• the extent to which it is relying on the HR or franchise consulting firm;
  • all assurances and promises made by the HR or franchise consulting firm; and
  • the HR or franchise consulting firm's authority to make, and the extent of its responsibility for, decisions about HR.

In general, McKay says that HR issues are so critical to a franchise system's success that at least some HR expertise should be held inhouse.

"A good in-house HR person or team can, however, manage and use the resources of a specialized HR and franchisee selection firm to assist with the management of human resources at a corporate level, as well as the identification, selection, and management of franchisees, on an ad hoc basis," she says.

While outsourcing devotees rave about the benefits of outsourcing, others are more reticent and only willing to take advantage of a specialist for part of their HR solution.

Lois Marshall, president of The Marshall Group, has been a corporate recruiter in the franchise world for more than 30 years. Marshall says that she has not seen a dramatic rise in HR outsourcing.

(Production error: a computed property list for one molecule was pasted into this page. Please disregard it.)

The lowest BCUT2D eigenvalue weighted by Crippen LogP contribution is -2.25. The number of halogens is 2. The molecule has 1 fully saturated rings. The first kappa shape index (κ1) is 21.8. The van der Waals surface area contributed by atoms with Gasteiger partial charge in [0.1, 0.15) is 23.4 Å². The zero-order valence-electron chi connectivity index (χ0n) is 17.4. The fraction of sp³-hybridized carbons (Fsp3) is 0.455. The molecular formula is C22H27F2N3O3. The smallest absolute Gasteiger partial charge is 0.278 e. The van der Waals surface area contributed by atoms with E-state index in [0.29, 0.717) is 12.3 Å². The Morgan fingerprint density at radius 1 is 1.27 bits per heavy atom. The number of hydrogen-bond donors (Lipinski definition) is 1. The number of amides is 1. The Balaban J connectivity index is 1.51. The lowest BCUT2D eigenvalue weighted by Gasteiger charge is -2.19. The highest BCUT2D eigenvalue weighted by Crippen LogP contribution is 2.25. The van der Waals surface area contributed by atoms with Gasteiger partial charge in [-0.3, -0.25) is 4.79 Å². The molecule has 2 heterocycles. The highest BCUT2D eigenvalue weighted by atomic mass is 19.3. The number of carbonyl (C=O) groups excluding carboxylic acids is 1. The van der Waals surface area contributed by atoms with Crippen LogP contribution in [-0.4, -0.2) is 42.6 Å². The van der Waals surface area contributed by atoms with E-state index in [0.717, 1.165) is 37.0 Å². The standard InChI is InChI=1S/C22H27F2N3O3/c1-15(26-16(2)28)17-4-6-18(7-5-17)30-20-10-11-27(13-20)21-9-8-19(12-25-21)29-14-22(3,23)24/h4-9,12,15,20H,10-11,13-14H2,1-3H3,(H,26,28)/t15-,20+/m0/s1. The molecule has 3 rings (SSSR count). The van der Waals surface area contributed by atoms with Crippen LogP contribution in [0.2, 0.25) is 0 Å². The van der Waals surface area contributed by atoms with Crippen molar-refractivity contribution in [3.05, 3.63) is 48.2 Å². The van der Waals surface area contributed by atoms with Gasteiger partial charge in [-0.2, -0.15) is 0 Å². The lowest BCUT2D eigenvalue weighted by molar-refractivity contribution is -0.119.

"I know in other industries they do it a lot," Marshall says. "I haven't seen it a lot in franchising." Instead, Marshall sees pieces of the HR role outsourced when a narrow expertise is in demand, such as for her skills at finding and placing top franchise executives.

"The culture is often so difficult to outsource," she says. "When I'm placing an executive, I require a lot of leeway to learn the culture of a company, and I have access to at least 10,000 resumes. We track franchise careers, and know who is where and what they have been doing."

Outsourcing variations
For others, outside technology offers a level of expertise and consistent reporting often lacking within an organization. Insight Direct, for example, offers its ServiceCEO business management software, which focuses on the service industry and is used by more than 40 franchisors and their franchisees. Clients include Mr. Handyman, Maid Pro, and Coit Carpet Care.

"Most of our clients mandate the use of the software to their franchisees," says Chief Operating Officer Chris Chapman. "It's a little more difficult in the service industry because they need to cultivate employees, their main product. Finding ways to reduce employee turnover is huge."

ServiceCEO , he says, takes some of the biggest HR load off the owner. Tasks such as employee scheduling and tracking are done instantly online. Employee data, contact information, skill sets, and available work hours are all integrated for instant use. A franchisee can take a customer call and with one touch can find out who is closest to the customer, when he can be there, and what jobs he can handle.